The world wide web can be a magical place. You can connect with friends, watch movie trailers, order food, deposit checks, and so much more. But it can also be a scary place where your personal information, website, server, or computer is at risk.

To make the web a safer place, governments, search engines, and other authoritative bodies have begun implementing safety laws, protocols, and standards over the years, like the Cyber Intelligence Sharing And Protection Act (CISPA) and PCI Data Security Standard.

Another safety measure that’s been enacted is URL blacklisting. URL blacklisting is designed to prevent consumers from visiting malware or phishing sites. If you’ve ever clicked on a link and gotten a warning message that encouraged you to go back instead of proceeding to the site, then you’ve clicked on a site that’s been blacklisted.

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In this post, we’ll define what a URL blacklist is, why a website might be blacklisted, and how to prevent your own site from getting blacklisted.

If using Google Chrome, the user will be presented with a warning page explaining that the site they’re trying to access may be harmful. The warning may offer different messages, like “The site ahead contains malware” or “Deceptive site ahead,” depending on whether malware or phishing attempts have been detected.

Google warning page explaining that the website has been blacklisted for containing harmful programs

While the user can still visit the site if they choose to, many will return to the search engine results page or previous site they were on. This warning page is therefore a simple but effective tool for protecting users online. Let’s take a closer look at Google’s blacklist below.

Note: Google doesn’t use the term blacklisting. Since May 2018, it’s attempted to remove and replace the term “blacklisting” in external user-facing instances and in its internal code. The section below will use its preferred term: blocklisting.

Google Blacklist

According to its Safe Browsing Advisory, Google uses automatic algorithms and user feedback to compile lists of potentially dangerous sites. There are three major types of sites on these lists:

  • Social engineering pages: Social engineering pages — otherwise known as phishing and deceptive sites — attempt to trick users into doing something dangerous online, like providing personal or financial information or installing unwanted software.
  • Malware pages: Malware pages are web pages that contain malicious code, which can download and install software on your computer without your consent. This software will attempt to steal your personal information or use your computer to do things you do not intend.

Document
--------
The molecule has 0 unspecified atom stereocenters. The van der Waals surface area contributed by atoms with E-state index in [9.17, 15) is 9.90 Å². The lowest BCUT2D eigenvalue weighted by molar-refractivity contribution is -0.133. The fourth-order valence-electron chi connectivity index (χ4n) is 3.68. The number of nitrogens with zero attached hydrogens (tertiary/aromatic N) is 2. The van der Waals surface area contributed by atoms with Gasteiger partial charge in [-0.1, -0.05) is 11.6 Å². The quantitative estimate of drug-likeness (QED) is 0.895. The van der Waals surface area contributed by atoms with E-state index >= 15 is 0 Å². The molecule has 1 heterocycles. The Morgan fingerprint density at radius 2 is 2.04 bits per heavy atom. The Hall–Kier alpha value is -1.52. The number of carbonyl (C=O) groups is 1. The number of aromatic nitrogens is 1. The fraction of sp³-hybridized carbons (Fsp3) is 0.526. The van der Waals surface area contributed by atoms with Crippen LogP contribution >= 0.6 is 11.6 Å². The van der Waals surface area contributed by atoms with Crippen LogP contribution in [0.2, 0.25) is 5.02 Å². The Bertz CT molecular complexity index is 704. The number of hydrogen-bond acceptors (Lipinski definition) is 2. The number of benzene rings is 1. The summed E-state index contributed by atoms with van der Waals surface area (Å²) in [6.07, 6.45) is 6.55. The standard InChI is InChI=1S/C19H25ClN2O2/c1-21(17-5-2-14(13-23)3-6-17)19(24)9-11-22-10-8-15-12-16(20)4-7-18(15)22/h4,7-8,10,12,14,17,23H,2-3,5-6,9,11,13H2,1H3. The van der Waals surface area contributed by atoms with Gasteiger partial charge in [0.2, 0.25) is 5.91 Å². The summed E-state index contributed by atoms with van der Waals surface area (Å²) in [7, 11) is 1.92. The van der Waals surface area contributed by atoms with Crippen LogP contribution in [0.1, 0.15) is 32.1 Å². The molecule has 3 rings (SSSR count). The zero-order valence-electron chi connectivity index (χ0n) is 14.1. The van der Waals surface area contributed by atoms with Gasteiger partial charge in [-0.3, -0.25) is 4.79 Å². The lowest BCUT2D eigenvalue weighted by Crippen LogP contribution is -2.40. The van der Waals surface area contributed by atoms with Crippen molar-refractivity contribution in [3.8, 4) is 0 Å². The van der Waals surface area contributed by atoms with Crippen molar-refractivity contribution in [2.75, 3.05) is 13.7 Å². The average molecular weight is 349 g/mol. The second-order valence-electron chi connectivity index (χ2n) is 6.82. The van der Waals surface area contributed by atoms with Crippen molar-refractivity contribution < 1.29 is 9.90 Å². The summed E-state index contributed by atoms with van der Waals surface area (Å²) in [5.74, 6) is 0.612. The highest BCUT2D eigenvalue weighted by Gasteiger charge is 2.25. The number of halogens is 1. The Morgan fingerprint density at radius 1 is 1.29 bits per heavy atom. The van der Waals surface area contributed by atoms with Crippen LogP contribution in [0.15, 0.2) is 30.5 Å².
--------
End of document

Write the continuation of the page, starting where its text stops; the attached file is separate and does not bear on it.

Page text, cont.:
• Unwanted software pages: Unwanted software pages promote software that violates Google’s Software Principles and is potentially harmful to the user experience. It might deceptively advertise a value proposition that it does not meet, omit some of its principal and significant functions, collect private information without the user’s knowledge, and more.

Back in 2003, Google estimated that it blocklisted around 10,000 websites every day. This number has increased in recent years. Over the last year, Google has identified nearly 40,000 websites a week as potentially harmful. You can view these lists of potentially dangerous pages via Google’s Safe Browsing Service.

While the goal of Google’s safe browsing service is to protect users against phishing and malware, it can penalize businesses that aren’t aware their sites have been infected or hacked. The result can be a significant loss in traffic and revenue.

To avoid these losses on your site, let’s take a closer look at the reasons a site might be blocklisted.

Why would a site be blacklisted?

It’s important that both users and site owners understand why a site might be blacklisted. First, it will help users fully understand the risks of visiting a site that’s been marked as potentially harmful. Second, it will help site owners avoid having their sites blacklisted or, at least, help them resolve the issue and get back online as quickly as possible.

Below are some potential reasons a site might be blacklisted.

Malware Code

One of the most common reasons for a website being blacklisted is that malware code — or irregularities that seem like malware — have been detected. Malware can take on many forms, including trojan horses. A Trojan horse is a type of malicious code or software that looks legitimate in order to deceive users into loading and installing the malware on their device. Once installed, it can take control of your computer and perform the harmful action that it was designed to do. Other types of malware contain code that installs malicious software onto a user’s device without their knowledge.

Phishing schemes